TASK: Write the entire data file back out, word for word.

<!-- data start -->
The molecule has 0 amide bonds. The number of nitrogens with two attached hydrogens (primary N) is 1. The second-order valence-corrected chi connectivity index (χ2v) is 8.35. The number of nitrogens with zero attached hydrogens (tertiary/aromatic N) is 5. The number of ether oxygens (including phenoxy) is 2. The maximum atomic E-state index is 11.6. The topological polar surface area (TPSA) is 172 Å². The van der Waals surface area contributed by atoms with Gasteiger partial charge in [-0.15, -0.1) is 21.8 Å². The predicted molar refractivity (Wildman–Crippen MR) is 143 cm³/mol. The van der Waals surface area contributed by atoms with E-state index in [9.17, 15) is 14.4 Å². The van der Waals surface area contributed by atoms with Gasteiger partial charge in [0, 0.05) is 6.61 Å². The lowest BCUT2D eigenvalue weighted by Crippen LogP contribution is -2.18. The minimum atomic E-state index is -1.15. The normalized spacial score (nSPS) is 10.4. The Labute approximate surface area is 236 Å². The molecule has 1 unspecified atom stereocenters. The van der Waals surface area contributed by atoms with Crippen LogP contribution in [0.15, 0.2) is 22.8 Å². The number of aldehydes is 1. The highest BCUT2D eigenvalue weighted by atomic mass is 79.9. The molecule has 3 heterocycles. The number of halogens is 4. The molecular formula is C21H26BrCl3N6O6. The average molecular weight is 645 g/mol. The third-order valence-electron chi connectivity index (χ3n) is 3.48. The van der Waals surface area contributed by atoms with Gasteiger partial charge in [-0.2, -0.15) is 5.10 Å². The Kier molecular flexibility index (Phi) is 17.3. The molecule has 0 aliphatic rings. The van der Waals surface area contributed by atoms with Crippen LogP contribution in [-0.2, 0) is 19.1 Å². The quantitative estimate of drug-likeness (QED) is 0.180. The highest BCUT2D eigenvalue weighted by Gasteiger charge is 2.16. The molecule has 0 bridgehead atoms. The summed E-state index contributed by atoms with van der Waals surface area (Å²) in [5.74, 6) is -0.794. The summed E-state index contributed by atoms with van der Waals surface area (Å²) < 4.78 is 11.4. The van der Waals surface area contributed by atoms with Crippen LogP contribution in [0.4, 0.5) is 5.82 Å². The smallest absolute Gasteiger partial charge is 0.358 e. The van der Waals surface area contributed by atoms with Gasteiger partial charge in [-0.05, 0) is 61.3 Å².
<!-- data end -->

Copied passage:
The molecule has 0 amide bonds. The number of nitrogens with two attached hydrogens (primary N) is 1. The second-order valence-corrected chi connectivity index (χ2v) is 8.35. The number of nitrogens with zero attached hydrogens (tertiary/aromatic N) is 5. The number of ether oxygens (including phenoxy) is 2. The maximum atomic E-state index is 11.6. The topological polar surface area (TPSA) is 172 Å². The van der Waals surface area contributed by atoms with Gasteiger partial charge in [-0.15, -0.1) is 21.8 Å². The predicted molar refractivity (Wildman–Crippen MR) is 143 cm³/mol. The van der Waals surface area contributed by atoms with E-state index in [9.17, 15) is 14.4 Å². The van der Waals surface area contributed by atoms with Gasteiger partial charge in [0, 0.05) is 6.61 Å². The lowest BCUT2D eigenvalue weighted by Crippen LogP contribution is -2.18. The minimum atomic E-state index is -1.15. The normalized spacial score (nSPS) is 10.4. The Labute approximate surface area is 236 Å². The molecule has 1 unspecified atom stereocenters. The van der Waals surface area contributed by atoms with Crippen LogP contribution in [0.15, 0.2) is 22.8 Å². The number of aldehydes is 1. The highest BCUT2D eigenvalue weighted by atomic mass is 79.9. The molecule has 3 heterocycles. The number of halogens is 4. The molecular formula is C21H26BrCl3N6O6. The average molecular weight is 645 g/mol. The third-order valence-electron chi connectivity index (χ3n) is 3.48. The van der Waals surface area contributed by atoms with Gasteiger partial charge in [-0.2, -0.15) is 5.10 Å². The Kier molecular flexibility index (Phi) is 17.3. The molecule has 0 aliphatic rings. The van der Waals surface area contributed by atoms with Crippen LogP contribution in [-0.2, 0) is 19.1 Å². The quantitative estimate of drug-likeness (QED) is 0.180. The highest BCUT2D eigenvalue weighted by Gasteiger charge is 2.16. The molecule has 0 bridgehead atoms. The summed E-state index contributed by atoms with van der Waals surface area (Å²) in [5.74, 6) is -0.794. The summed E-state index contributed by atoms with van der Waals surface area (Å²) < 4.78 is 11.4. The van der Waals surface area contributed by atoms with Crippen LogP contribution in [0.4, 0.5) is 5.82 Å². The smallest absolute Gasteiger partial charge is 0.358 e. The van der Waals surface area contributed by atoms with Gasteiger partial charge in [-0.05, 0) is 61.3 Å².